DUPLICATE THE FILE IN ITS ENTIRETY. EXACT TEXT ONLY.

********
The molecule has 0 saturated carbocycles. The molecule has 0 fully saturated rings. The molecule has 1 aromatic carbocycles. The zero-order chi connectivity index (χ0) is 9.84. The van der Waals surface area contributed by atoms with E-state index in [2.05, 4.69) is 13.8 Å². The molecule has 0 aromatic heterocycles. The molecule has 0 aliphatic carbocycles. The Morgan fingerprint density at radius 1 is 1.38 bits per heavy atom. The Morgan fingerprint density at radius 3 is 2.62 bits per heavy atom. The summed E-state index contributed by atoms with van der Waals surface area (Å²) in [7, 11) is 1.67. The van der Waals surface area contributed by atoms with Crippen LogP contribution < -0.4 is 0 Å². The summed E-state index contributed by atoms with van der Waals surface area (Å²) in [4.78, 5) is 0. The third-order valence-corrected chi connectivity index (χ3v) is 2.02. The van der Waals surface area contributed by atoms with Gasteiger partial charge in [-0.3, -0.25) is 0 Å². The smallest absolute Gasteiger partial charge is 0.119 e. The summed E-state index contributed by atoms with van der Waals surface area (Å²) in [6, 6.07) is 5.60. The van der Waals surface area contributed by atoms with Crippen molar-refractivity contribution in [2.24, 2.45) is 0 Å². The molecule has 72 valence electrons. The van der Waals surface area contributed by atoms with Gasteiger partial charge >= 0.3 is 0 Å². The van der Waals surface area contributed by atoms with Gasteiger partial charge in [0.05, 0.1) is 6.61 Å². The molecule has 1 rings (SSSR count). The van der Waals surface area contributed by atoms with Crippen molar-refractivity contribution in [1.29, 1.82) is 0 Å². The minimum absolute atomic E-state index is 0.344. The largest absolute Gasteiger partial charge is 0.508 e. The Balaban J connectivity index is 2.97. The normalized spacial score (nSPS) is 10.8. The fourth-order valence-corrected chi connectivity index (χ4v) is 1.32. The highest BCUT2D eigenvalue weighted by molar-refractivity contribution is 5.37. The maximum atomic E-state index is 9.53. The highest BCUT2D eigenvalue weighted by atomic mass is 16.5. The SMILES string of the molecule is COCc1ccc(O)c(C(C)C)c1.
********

The molecule has 0 saturated carbocycles. The molecule has 0 fully saturated rings. The molecule has 1 aromatic carbocycles. The zero-order chi connectivity index (χ0) is 9.84. The van der Waals surface area contributed by atoms with E-state index in [2.05, 4.69) is 13.8 Å². The molecule has 0 aromatic heterocycles. The molecule has 0 aliphatic carbocycles. The Morgan fingerprint density at radius 1 is 1.38 bits per heavy atom. The Morgan fingerprint density at radius 3 is 2.62 bits per heavy atom. The summed E-state index contributed by atoms with van der Waals surface area (Å²) in [7, 11) is 1.67. The van der Waals surface area contributed by atoms with Crippen LogP contribution < -0.4 is 0 Å². The summed E-state index contributed by atoms with van der Waals surface area (Å²) in [4.78, 5) is 0. The third-order valence-corrected chi connectivity index (χ3v) is 2.02. The van der Waals surface area contributed by atoms with Gasteiger partial charge in [-0.3, -0.25) is 0 Å². The smallest absolute Gasteiger partial charge is 0.119 e. The summed E-state index contributed by atoms with van der Waals surface area (Å²) in [6, 6.07) is 5.60. The van der Waals surface area contributed by atoms with Crippen molar-refractivity contribution in [2.24, 2.45) is 0 Å². The molecule has 72 valence electrons. The van der Waals surface area contributed by atoms with Gasteiger partial charge >= 0.3 is 0 Å². The van der Waals surface area contributed by atoms with Gasteiger partial charge in [0.05, 0.1) is 6.61 Å². The molecule has 1 rings (SSSR count). The van der Waals surface area contributed by atoms with Crippen molar-refractivity contribution in [1.29, 1.82) is 0 Å². The minimum absolute atomic E-state index is 0.344. The largest absolute Gasteiger partial charge is 0.508 e. The Balaban J connectivity index is 2.97. The normalized spacial score (nSPS) is 10.8. The fourth-order valence-corrected chi connectivity index (χ4v) is 1.32. The highest BCUT2D eigenvalue weighted by molar-refractivity contribution is 5.37. The maximum atomic E-state index is 9.53. The highest BCUT2D eigenvalue weighted by atomic mass is 16.5. The SMILES string of the molecule is COCc1ccc(O)c(C(C)C)c1.